The government has submitted a bill to indefinitely extend the validity of special decrees in a state of emergency situation and also to introduce stricter rules for spreading “fake news.” The government has asked all opposition parliamentary groups to support the draft, as it says this is the only way to ensure the decrees introduced to handle the novel coronavirus epidemic remain in place. But the opposition and many others have been heavily criticizing the proposal, accusing the government of trying to introduce a dictatorship and to completely disable the free press under the disguise of actions against the Covid-19 pandemic. Summary.
In an attempt to fight the novel coronavirus pandemic, the government introduced a state of emergency on March 11th. According to Hungary’s Constitution, during this extraordinary legal state, the government can make decrees that may suspend the application of certain laws and may deviate from legal statutes.
These regulations, however, can only remain in force for 15 days, after which parliament’s approval is necessary for an extension.
State of Emergency Extension – Orbán: Gov’t to ‘Handle Crisis’ even if Opposition Votes against Bill
As the deadline expires, a new bill to indefinitely extend the validity of the government’s decrees during a state of emergency was submitted to Parliament by Justice Minister Judit Varga last Friday.
The bill, which requires a two-thirds majority, would also modify the Criminal Code, envisaging stricter sanctions on those breaching quarantine regulations and commits scaremongering.
The immediate adoption of the proposal required a vote which deviates from the House Rules (i.e. a 4/5 majority vote) on Monday, so the governing parties asked the opposition parties to support the bill.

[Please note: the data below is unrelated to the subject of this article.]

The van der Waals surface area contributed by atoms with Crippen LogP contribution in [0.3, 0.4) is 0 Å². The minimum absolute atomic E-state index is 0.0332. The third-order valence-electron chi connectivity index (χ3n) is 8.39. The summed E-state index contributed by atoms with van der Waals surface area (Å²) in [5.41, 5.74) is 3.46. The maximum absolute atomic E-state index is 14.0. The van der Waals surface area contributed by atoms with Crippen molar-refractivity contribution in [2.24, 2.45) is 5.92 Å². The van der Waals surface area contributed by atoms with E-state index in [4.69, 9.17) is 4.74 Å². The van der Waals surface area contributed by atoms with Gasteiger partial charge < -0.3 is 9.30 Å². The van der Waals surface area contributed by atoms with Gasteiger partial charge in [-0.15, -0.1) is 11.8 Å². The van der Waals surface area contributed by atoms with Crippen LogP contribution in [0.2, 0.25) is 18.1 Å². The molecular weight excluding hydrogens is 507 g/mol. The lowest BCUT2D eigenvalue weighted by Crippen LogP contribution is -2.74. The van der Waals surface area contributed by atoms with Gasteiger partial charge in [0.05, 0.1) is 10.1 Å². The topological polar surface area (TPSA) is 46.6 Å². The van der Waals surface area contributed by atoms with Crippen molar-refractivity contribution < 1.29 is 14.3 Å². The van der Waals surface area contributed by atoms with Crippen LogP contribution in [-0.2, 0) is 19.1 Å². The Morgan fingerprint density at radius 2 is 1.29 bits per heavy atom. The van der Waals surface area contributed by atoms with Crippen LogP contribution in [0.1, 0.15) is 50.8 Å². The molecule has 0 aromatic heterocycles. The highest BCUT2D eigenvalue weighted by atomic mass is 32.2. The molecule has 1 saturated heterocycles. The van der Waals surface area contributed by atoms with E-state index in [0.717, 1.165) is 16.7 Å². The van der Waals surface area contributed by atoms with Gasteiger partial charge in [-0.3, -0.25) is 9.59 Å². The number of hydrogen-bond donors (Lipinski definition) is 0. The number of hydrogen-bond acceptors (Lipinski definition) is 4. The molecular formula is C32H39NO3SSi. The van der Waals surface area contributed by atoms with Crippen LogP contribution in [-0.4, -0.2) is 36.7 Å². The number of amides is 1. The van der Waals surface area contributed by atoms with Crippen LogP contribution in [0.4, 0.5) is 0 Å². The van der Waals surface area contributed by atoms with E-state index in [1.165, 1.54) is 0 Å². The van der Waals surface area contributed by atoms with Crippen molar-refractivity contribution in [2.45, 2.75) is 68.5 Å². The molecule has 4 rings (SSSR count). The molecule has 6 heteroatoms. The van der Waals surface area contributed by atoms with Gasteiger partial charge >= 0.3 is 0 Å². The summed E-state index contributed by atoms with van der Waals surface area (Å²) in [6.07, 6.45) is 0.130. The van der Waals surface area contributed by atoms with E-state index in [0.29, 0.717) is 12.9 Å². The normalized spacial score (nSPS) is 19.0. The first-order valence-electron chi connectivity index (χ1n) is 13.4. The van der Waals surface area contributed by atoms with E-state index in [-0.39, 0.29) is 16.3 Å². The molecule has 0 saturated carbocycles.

“It is time to cooperate; we require responsible behavior and support from the opposition parties,” Zoltán Kovács, state secretary for international relations, said in a video message late Sunday. A possible failure of the bill could not only prevent the government from taking timely action, but jeopardize measures taken so far, such as economic ones aimed at protecting jobs, Kovács insisted.
Fidesz’s parliamentary group leader Máté Kocsis told pro-government news channel Hírtv on Saturday that even if they didn’t get a four-fifths majority support on Monday, they would accept the bill regardless (Fidesz-KDNP has a qualified majority in the parliament) 8 days later in accordance with the House Rules.
Although the governing parties have been relentless in asking the support of the opposition, they have failed to show any signs of cooperation.
The government’s arguments
In his opinion piece for government-critical news site Index, Secretary of State of the Prime Minister’s Office, Balázs Orbán, reveals the governing parties’ most important arguments for the bill.
The state secretary starts by stating this special legal order is not unconstitutional, but an extraordinary constitutional state in which Hungary faces a situation it cannot handle under the normal course of its operation.
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According to Balázs Orbán, the Parliament is and will be free to decide in the future whether it agrees with the government’s assessment of the situation, and it can choose at any time to withdraw its consent to the extension of the state of emergency. (Viktor Orbán also emphasized this in his speech in parliament on Monday).
He argues that setting a deadline for how long the measures would last wouldn’t be a good idea, because by the time the National Assembly had to support the decrees again it might be in a quandry, therefore Hungary might reach a chaotic, illegal state exactly at the peak of the outbreak.